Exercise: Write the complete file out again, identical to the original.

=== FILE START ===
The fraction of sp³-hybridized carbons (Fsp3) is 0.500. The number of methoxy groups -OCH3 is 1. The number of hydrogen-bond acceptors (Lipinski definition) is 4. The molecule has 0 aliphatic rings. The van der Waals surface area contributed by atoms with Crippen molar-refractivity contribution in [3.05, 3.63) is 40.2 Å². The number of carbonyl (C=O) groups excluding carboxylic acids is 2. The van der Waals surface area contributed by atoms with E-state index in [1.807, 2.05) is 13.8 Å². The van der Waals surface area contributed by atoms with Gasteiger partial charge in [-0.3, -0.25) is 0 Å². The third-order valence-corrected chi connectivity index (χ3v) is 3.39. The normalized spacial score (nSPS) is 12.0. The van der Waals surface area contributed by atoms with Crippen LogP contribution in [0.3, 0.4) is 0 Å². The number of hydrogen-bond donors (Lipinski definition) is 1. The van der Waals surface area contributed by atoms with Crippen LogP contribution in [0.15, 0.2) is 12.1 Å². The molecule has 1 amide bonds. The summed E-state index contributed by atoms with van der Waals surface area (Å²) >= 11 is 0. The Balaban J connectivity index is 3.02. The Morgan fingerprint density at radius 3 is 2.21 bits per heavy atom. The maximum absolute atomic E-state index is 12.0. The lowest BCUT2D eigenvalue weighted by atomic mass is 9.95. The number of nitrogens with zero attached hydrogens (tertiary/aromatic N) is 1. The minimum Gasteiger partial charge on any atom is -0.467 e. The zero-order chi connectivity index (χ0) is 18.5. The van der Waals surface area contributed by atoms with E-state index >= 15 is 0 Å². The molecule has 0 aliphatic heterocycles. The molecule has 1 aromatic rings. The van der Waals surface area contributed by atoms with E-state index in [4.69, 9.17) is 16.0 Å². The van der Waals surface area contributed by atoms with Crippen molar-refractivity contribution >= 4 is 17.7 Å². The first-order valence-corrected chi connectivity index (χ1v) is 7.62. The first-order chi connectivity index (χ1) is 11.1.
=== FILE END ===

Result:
The fraction of sp³-hybridized carbons (Fsp3) is 0.500. The number of methoxy groups -OCH3 is 1. The number of hydrogen-bond acceptors (Lipinski definition) is 4. The molecule has 0 aliphatic rings. The van der Waals surface area contributed by atoms with Crippen molar-refractivity contribution in [3.05, 3.63) is 40.2 Å². The number of carbonyl (C=O) groups excluding carboxylic acids is 2. The van der Waals surface area contributed by atoms with E-state index in [1.807, 2.05) is 13.8 Å². The van der Waals surface area contributed by atoms with Gasteiger partial charge in [-0.3, -0.25) is 0 Å². The third-order valence-corrected chi connectivity index (χ3v) is 3.39. The normalized spacial score (nSPS) is 12.0. The van der Waals surface area contributed by atoms with Crippen LogP contribution in [0.3, 0.4) is 0 Å². The number of hydrogen-bond donors (Lipinski definition) is 1. The van der Waals surface area contributed by atoms with Crippen LogP contribution in [0.15, 0.2) is 12.1 Å². The molecule has 1 amide bonds. The summed E-state index contributed by atoms with van der Waals surface area (Å²) >= 11 is 0. The Balaban J connectivity index is 3.02. The Morgan fingerprint density at radius 3 is 2.21 bits per heavy atom. The maximum absolute atomic E-state index is 12.0. The lowest BCUT2D eigenvalue weighted by atomic mass is 9.95. The number of nitrogens with zero attached hydrogens (tertiary/aromatic N) is 1. The minimum Gasteiger partial charge on any atom is -0.467 e. The zero-order chi connectivity index (χ0) is 18.5. The van der Waals surface area contributed by atoms with E-state index >= 15 is 0 Å². The molecule has 0 aliphatic heterocycles. The molecule has 1 aromatic rings. The van der Waals surface area contributed by atoms with E-state index in [4.69, 9.17) is 16.0 Å². The van der Waals surface area contributed by atoms with Crippen molar-refractivity contribution >= 4 is 17.7 Å². The first-order valence-corrected chi connectivity index (χ1v) is 7.62. The first-order chi connectivity index (χ1) is 11.1.